Paddle boarding is ubiquitous nowadays.
No matter what beach you’re at, you can always seem to find these stand up surfers cruising the smooth ocean surface.
It’s probably because the boards themselves are so diverse in their use.
They can be used for fishing, surfing, or just getting in a good workout.
So, where did these paddle boards come from and how old are they? With such a basic tool, you’d think that paddle boards would have a straightforward history.
Nothing could be further from the truth.
The history of stand up paddle boarding is an elusive topic.
Historians can’t agree where exactly is the origin of this oceanic sport.
The problem is, even to call it a “sport” is to put a modern spin on the topic.
Using it for sport is something that has only been around for the last 100 years or so.
Prior to this, they had a much different look and function.
In order to give you a full scope of the history of stand up paddle boarding we have to go back in time… Way back in time.
B.C. to A.D.
Going all the way back as far 3,000 B.C., stand up paddle boards (at the time it was known as a “tup”) in Peru were used by fisherman to catch fish and conduct trade. These boards were about twelve feet long and made of reeds and were considered so unstable to ride they considered them the little horses of the sea.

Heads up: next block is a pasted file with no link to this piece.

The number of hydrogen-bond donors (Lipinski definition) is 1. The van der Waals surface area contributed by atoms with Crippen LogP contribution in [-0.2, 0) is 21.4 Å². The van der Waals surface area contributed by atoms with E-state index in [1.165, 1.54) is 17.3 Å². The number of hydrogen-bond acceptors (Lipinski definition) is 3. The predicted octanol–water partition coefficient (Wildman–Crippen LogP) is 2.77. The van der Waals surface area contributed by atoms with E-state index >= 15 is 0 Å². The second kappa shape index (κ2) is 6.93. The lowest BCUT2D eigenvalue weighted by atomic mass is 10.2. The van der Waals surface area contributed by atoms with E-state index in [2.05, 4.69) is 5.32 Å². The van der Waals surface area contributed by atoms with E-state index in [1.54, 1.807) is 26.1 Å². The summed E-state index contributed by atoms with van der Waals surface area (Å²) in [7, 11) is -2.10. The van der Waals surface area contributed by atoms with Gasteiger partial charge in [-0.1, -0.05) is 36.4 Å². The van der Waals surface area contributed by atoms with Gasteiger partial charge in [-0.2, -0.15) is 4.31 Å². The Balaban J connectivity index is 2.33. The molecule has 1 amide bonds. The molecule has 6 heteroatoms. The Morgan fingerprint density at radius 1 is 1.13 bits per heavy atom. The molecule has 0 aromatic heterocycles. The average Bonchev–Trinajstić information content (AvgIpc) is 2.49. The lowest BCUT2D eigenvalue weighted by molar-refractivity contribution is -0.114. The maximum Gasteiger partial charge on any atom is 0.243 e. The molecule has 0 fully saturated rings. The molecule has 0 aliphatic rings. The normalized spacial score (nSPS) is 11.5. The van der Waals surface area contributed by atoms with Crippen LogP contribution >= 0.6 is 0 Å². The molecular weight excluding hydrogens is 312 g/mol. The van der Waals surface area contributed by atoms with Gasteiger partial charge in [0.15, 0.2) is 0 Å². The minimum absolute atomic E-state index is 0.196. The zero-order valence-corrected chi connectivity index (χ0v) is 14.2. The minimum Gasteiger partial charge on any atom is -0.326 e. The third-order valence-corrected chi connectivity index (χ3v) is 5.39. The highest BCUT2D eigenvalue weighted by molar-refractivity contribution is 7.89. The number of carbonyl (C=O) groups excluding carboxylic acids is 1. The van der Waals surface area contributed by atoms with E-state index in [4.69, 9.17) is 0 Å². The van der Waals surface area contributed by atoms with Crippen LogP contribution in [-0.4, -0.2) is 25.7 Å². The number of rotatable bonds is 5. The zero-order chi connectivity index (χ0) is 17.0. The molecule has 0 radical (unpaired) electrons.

Other parts of the world were also using similar technologies. Arab and Israeli people of the Mediterranean Sea were known to have been using paddling boards since 800 A.D. Other places such as Newbury, England and France were also known throughout history to use long paddle board type watercraft.
There’s also another famous watercraft that’s very similar to today’s stand up paddle board found in Italy. The gondola. With a long, skinny wooden shape, it is controlled by a standing person who has a paddle for moving and steering. Sounds familiar, doesn’t it? While the modern day gondola doesn’t quite look like a surfboard, just imagine what it looked like iterations before. Evolution allowed these two watercrafts to go in two separate directions.
These predecessors wouldn’t stand up to the more modern design of the stand up paddle board, but it really does show that a good idea will be replicated throughout history.
Interested in reading about some of our favorite modern paddle boards on the market? Click to read more!
Start of the modern era
In the early twentieth century, boards in Hawaii were being developed that we would more similarly associate with the modern surfboard. It wasn’t until around the 1940’s when Duke Kahanamoku, Leroy and Bobby Ah Choy, the popular surf instructors of Hawaii, would really change the way we look at surfboards.
It’s said that as they were instructing their students and giving them tips, they would stand on their surfboards and paddle around. Every now and again they would even surf a wave while using the paddle as a way of maneuvering the board. In that moment, they didn’t know it, but they had just been the originators of one of the most defining moments in surf history. (Although it wouldn’t be for another fifty to sixty years before the sport hit the mainland and found a welcoming home in California.)